Tuesday, September 29, 2020

News

Spinal Cord Injury News Articles

Paralyzed policeman, former Padre, returns to S.D.

Published: March 11, 2004

SAN DIEGO – A San Diego police officer paralyzed after being shot in the neck last year returned to a hero’s welcome today from a Rehabilitation center in Colorado.

Dan Walters, a former catcher with the Padres, rode in a wheelchair pushed by his father as about 100 officers greeted their colleague outside a Lindbergh Field terminal.

Shooting for the STARZ

Published: March 10, 2004

Roll! Shoot! Score! By Jill Cueni-Cohen

Ordinary basketball takes on a whole new dimension when it’s played by teams in wheelchairs.

“Wheelchair basketball really is a game of inches,” said Diana Helt, 19, as she strapped herself into a wheelchair built specifically for playing basketball. The chair lacks handles and is able to make hairpin turns and quick stops.

Findings on Nerve Cell Proteins Show Promise for Reducing Disability

Published: March 10, 2004

New findings in animals suggest a potential treatment to minimize Disability after spinal cord and other nervous system injuries, say neuroscientists.

Newswise — New findings in animals suggest a potential treatment to minimize disability after spinal cord and other nervous system injuries, say neuroscientists from Wake Forest University Baptist Medical Center.

Medical Breakthroughs: Baclofen Pump

Published: March 9, 2004

It’s been more than 12 years since Michael Wolfe suffered a debilitating stroke.

“I lost the use of my left arm and left leg, left hand,” says Wolfe.

His vision and speech were also affected. But this college professor and soccer fan is more determined than ever to regain the use of his left side.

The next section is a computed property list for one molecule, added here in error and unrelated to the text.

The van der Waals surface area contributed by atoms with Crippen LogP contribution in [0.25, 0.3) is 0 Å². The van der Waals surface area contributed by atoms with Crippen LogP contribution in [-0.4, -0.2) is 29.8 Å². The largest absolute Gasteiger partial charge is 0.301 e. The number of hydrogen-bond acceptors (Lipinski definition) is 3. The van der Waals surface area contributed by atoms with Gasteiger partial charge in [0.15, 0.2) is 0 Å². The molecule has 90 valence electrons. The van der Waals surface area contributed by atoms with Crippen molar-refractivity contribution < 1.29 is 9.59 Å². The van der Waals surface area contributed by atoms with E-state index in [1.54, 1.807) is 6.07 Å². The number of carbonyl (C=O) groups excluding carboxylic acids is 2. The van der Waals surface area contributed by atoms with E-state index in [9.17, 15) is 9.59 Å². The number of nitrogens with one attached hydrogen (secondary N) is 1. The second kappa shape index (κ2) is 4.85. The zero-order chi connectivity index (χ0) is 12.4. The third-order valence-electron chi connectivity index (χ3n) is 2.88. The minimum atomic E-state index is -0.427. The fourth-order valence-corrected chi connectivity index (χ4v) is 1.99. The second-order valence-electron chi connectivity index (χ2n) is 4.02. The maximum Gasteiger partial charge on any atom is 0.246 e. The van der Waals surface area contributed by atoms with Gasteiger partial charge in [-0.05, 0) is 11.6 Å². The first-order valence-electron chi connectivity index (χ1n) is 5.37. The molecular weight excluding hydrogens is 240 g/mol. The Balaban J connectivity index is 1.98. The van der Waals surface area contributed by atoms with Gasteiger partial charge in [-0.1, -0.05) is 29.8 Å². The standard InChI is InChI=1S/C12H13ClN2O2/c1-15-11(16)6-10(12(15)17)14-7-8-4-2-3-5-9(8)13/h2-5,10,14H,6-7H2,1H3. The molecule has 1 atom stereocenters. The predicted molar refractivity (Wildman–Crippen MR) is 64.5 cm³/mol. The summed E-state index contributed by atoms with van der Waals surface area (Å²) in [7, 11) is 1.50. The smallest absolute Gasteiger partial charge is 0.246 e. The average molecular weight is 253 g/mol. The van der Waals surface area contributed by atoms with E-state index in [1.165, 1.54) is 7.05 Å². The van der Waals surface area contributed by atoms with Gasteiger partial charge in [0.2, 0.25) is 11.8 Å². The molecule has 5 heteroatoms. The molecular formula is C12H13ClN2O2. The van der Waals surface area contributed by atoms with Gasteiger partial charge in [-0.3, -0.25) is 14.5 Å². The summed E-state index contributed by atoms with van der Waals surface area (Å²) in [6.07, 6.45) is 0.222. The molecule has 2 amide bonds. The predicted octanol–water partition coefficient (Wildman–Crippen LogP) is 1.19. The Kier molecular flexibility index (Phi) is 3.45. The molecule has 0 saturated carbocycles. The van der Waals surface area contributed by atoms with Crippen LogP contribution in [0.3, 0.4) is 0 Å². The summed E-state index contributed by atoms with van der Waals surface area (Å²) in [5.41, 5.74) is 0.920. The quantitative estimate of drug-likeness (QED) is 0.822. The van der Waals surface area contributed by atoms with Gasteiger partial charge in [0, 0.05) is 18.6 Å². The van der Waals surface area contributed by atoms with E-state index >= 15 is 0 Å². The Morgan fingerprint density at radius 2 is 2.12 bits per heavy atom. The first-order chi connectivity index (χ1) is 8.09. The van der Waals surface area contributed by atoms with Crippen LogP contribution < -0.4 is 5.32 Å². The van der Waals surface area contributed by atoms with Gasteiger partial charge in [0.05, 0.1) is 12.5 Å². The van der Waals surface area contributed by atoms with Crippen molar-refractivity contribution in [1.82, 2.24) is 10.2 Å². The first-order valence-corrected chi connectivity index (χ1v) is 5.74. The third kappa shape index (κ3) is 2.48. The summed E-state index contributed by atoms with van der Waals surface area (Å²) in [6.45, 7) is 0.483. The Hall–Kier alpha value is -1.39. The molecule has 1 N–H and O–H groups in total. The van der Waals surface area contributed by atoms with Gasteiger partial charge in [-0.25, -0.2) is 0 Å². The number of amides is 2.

Reduced scarring helps nerves grow through spinal injuries

Published: March 8, 2004

HOUSTON — Infusing a naturally occurring anti-scarring agent called decorin into the damaged spinal cords of rats suppresses key molecules that block nerve Regeneration after spinal cord injury, said Baylor College of Medicine (BCM) researchers in a study published today in the European Journal of Neuroscience.

Adult Stem Cells, and Other Sources, Showing Promise

Published: March 6, 2004

SAN FRANCISCO, California, MARCH 6, 2004 (Zenit.org).- As debates continue over cloning and use of human embryos, progress is being made in the far less ethically objectionable field of research with adult stem cells.

A case in point is a study published in the scientific journal Nature. Researchers at the University of California at San Francisco have discovered a mysterious type of stem cell found in the brain, the San Francisco Chronicle reported Feb. 19.

A designer gets to grips with disability

Published: March 5, 2004

Daniel Brown refuses to let paralysis depress him. In fact, says Marisol Grandón, his work has taken him in a new direction

Daniel Brown is unhappy with his wheelchair. A £2,000 bespoke titanium chair is being manufactured for him but the process takes six weeks. The temporary chair is hard to manoeuvre, clunky and, most disappointing for the Prada-clad designer, it doesn’t look cool.

Bill would help disabled find aid

Published: March 4, 2004

By GEOFF PENDER – THE SUN HERALD

JACKSON – There are numerous government, nonprofit and faith-based services available to Mississippians with disabilities. But tracking down all the available services can be a daunting, heart-wrenching chore for the disabled and their family and friends.

The roots of the Stem Cell Controversy

Published: March 4, 2004

The argument surrounding the research is multi-faceted. Here’s a look at the science, politics and campus reaction behind the debate.

Although the ethical debate concerning the use of stem cells has taken a back seat to news coverage and public outcry, the cloning of a human embryo in South Korea, with the purpose of generating embryonic stem cells, has once again pushed stem cell research into the spotlight

Grant to aid spinal cord study

Published: March 4, 2004

A team of scientists at Robarts Research Institute has been awarded nearly $1 million to accelerate its work on finding new ways to treat spinal cord injuries. “It is all about rescue, repair and recovery of the spinal cord, allowing people who have suffered an injury to retain as much function as possible,” said Mark Poznansky, president and scientific director at Robarts.